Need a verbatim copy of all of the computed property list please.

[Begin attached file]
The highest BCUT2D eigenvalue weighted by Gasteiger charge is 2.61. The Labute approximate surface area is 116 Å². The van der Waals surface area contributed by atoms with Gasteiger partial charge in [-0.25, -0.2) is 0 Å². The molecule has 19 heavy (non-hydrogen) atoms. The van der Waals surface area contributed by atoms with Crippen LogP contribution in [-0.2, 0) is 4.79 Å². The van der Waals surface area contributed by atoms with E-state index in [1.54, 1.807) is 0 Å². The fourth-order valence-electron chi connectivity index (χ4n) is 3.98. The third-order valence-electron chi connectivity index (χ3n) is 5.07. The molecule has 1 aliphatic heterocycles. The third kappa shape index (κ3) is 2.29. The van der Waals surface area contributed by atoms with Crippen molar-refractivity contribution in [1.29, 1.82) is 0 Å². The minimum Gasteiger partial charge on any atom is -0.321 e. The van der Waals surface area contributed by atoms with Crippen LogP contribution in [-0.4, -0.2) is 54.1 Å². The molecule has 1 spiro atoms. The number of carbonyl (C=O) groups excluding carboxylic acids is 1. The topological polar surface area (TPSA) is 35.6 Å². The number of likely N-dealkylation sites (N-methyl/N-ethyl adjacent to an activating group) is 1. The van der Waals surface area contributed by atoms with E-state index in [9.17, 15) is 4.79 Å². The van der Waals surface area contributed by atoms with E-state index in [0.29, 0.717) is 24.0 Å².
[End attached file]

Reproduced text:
The highest BCUT2D eigenvalue weighted by Gasteiger charge is 2.61. The Labute approximate surface area is 116 Å². The van der Waals surface area contributed by atoms with Gasteiger partial charge in [-0.25, -0.2) is 0 Å². The molecule has 19 heavy (non-hydrogen) atoms. The van der Waals surface area contributed by atoms with Crippen LogP contribution in [-0.2, 0) is 4.79 Å². The van der Waals surface area contributed by atoms with E-state index in [1.54, 1.807) is 0 Å². The fourth-order valence-electron chi connectivity index (χ4n) is 3.98. The third-order valence-electron chi connectivity index (χ3n) is 5.07. The molecule has 1 aliphatic heterocycles. The third kappa shape index (κ3) is 2.29. The van der Waals surface area contributed by atoms with Crippen molar-refractivity contribution in [1.29, 1.82) is 0 Å². The minimum Gasteiger partial charge on any atom is -0.321 e. The van der Waals surface area contributed by atoms with Crippen LogP contribution in [-0.4, -0.2) is 54.1 Å². The molecule has 1 spiro atoms. The number of carbonyl (C=O) groups excluding carboxylic acids is 1. The topological polar surface area (TPSA) is 35.6 Å². The number of likely N-dealkylation sites (N-methyl/N-ethyl adjacent to an activating group) is 1. The van der Waals surface area contributed by atoms with E-state index in [9.17, 15) is 4.79 Å². The van der Waals surface area contributed by atoms with E-state index in [0.29, 0.717) is 24.0 Å².